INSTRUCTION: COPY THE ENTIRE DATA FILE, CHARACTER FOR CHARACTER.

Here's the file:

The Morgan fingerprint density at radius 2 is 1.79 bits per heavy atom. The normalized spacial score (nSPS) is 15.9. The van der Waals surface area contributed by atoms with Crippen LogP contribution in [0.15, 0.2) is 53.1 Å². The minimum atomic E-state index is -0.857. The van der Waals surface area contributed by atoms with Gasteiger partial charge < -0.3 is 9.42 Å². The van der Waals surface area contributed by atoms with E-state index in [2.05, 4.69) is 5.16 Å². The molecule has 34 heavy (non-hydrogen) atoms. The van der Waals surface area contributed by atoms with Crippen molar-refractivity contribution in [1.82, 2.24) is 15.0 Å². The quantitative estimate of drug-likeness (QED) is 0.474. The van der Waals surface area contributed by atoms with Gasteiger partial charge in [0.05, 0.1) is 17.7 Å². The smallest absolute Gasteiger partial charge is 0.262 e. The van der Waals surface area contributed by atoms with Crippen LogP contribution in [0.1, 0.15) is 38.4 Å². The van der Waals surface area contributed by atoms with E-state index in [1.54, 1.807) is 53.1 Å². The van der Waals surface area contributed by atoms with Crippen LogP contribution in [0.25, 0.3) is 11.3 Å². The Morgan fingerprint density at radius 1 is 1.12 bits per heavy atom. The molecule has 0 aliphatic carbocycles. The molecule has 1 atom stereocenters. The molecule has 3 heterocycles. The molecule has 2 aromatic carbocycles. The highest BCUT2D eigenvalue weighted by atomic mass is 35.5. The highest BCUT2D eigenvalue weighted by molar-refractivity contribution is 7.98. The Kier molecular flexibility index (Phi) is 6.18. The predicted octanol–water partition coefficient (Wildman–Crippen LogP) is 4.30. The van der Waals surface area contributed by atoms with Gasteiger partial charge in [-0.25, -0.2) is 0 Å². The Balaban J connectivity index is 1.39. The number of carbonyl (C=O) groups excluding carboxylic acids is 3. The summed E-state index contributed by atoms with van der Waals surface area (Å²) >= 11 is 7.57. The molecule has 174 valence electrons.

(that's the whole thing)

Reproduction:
The Morgan fingerprint density at radius 2 is 1.79 bits per heavy atom. The normalized spacial score (nSPS) is 15.9. The van der Waals surface area contributed by atoms with Crippen LogP contribution in [0.15, 0.2) is 53.1 Å². The minimum atomic E-state index is -0.857. The van der Waals surface area contributed by atoms with Gasteiger partial charge < -0.3 is 9.42 Å². The van der Waals surface area contributed by atoms with E-state index in [2.05, 4.69) is 5.16 Å². The molecule has 34 heavy (non-hydrogen) atoms. The van der Waals surface area contributed by atoms with Crippen molar-refractivity contribution in [1.82, 2.24) is 15.0 Å². The quantitative estimate of drug-likeness (QED) is 0.474. The van der Waals surface area contributed by atoms with Gasteiger partial charge in [0.05, 0.1) is 17.7 Å². The smallest absolute Gasteiger partial charge is 0.262 e. The van der Waals surface area contributed by atoms with Crippen LogP contribution in [0.1, 0.15) is 38.4 Å². The van der Waals surface area contributed by atoms with E-state index in [1.54, 1.807) is 53.1 Å². The van der Waals surface area contributed by atoms with Crippen LogP contribution in [0.25, 0.3) is 11.3 Å². The Morgan fingerprint density at radius 1 is 1.12 bits per heavy atom. The molecule has 0 aliphatic carbocycles. The molecule has 1 atom stereocenters. The molecule has 3 heterocycles. The molecule has 2 aromatic carbocycles. The highest BCUT2D eigenvalue weighted by atomic mass is 35.5. The highest BCUT2D eigenvalue weighted by molar-refractivity contribution is 7.98. The Kier molecular flexibility index (Phi) is 6.18. The predicted octanol–water partition coefficient (Wildman–Crippen LogP) is 4.30. The van der Waals surface area contributed by atoms with Gasteiger partial charge in [-0.25, -0.2) is 0 Å². The Balaban J connectivity index is 1.39. The number of carbonyl (C=O) groups excluding carboxylic acids is 3. The summed E-state index contributed by atoms with van der Waals surface area (Å²) >= 11 is 7.57. The molecule has 174 valence electrons.